At the Library of Congress, in the papers of Associate Justice William O. Douglas, for example, who was Bessie’s thesis advisor at Yale and before whom she appeared for all 24 of her arguments, there was no file labeled “Bessie Margolin.” Instead, I found pieces of her important story buried in folders labeled “Correspondence - M.”


Bessie’s own papers, lovingly preserved by her nephew, largely were a hodgepodge of work files and her impressive legal briefs, leaving this biographer to scour archives across the country, and interview every person I could find who really knew her.


The surprise came, after I completed the first draft of the manuscript, when Bessie’s nephew located one more small bundle of letters and photos in the back of his ex-wife’s garage.


This was what I had been hoping for. These personal letters — some signed with only nicknames, others with return addresses torn away, to obscure the sender — finally gave me the insight to put heart and soul into her biography.


Q: What do you see as Margolin's legacy today, and what do you hope readers take away from the book?


A: Bessie, and a few other pioneering female Supreme Court advocates, opened courtroom doors for countless women and paved the way for the appointment of women justices.


Bessie also personally mentored and championed the careers of many other women and men, lawyers and support staff. She groomed one brilliant lawyer to become to the first female Solicitor of Labor, and she certainly influenced my career.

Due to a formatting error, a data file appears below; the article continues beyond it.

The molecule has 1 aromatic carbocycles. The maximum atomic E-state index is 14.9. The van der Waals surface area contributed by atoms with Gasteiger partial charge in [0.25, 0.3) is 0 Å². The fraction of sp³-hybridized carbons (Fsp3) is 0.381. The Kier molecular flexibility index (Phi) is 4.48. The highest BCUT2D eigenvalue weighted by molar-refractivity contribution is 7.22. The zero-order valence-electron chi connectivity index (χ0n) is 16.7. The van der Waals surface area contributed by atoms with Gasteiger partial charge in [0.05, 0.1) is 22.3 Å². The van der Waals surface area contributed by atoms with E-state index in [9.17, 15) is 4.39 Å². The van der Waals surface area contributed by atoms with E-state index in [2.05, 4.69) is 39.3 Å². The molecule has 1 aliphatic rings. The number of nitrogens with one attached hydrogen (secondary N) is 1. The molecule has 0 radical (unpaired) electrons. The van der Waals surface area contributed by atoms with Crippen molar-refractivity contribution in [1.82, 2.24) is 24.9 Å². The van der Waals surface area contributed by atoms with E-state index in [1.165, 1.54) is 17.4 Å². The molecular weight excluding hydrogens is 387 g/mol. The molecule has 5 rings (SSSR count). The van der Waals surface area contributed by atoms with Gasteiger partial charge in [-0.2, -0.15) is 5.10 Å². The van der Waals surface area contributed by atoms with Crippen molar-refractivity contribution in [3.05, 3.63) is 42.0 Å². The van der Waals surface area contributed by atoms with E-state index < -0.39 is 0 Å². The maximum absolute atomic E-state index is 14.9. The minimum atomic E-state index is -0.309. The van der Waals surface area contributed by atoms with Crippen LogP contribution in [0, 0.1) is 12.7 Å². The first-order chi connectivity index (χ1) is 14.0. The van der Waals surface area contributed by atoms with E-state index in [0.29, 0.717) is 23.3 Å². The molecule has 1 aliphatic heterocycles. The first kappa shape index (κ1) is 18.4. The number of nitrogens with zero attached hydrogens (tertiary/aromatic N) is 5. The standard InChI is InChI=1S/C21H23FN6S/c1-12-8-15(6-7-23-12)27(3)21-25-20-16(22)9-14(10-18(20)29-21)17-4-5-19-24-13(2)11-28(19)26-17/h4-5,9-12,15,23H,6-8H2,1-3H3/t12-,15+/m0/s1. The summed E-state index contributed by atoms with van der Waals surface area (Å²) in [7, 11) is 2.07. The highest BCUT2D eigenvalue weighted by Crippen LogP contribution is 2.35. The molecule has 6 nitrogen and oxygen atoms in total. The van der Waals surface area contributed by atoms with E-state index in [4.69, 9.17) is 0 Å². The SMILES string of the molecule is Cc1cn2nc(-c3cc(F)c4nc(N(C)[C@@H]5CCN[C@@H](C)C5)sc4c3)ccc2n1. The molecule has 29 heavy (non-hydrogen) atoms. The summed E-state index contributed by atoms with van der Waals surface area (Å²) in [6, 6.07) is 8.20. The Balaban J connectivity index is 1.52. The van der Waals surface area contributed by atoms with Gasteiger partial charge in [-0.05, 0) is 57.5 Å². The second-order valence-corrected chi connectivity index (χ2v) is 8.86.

But the lessons she teaches us are even broader.


First, women and minorities need champions — more than mentors — who will stick out their necks to provide jobs, peach assignments, and other career advancing opportunities.


Bessie was fortunate to have those champions in her life, such as Solicitor General Charles Fahy who assigned Bessie her first Supreme Court argument. And we all need to be champions for other people as well, as she was.


Second, having served in non-political positions in government throughout her remarkable career, Bessie reminds us of the dignity and power of public service, especially now when confidence in our public institutions have been badly battered.


Finally, as a founder of NOW and the nation’s top fighter for equal pay for women, despite naively describing herself as a “reluctant feminist,” Bessie Margolin reminds us that we can all change history; we just have to be prepared, show up, and speak up.


Q: What are you working on now?


A: I am currently finishing the manuscript for my second book, Most Fortunate Unfortunates: New Orleans’s Jewish Orphans’ Home, 1855-1946, under contract with LSU Press.


While researching Bessie’s childhood in the orphanage, I was intrigued by the institution where she grew up and where I would have lived had it not closed. After writing Bessie Margolin back into history, telling the Home’s story is the second (and last!) book I feel obligated - and uniquely qualified - to write.


Q: Anything else we should know?


A: Of all the generous reviews written about Fair Labor Lawyer, none pleases me more than the unpublished and handwritten note I received from the late Justice Ginsburg: “As daunting as the undertaking must have been, you have accomplished an important mission in bringing the work and days of a remarkable woman vividly to light. Although Bessie’s path and mine never crossed, I had heard much about her. Thank you for enabling me and legions of other lawyers to appreciate what a front runner she was. Cheers. Ruth Bader Ginsburg.”


--Interview with Deborah Kalb. Marlene Trestman will be participating in a discussion at the Bender JCC of Greater Washington on March 8.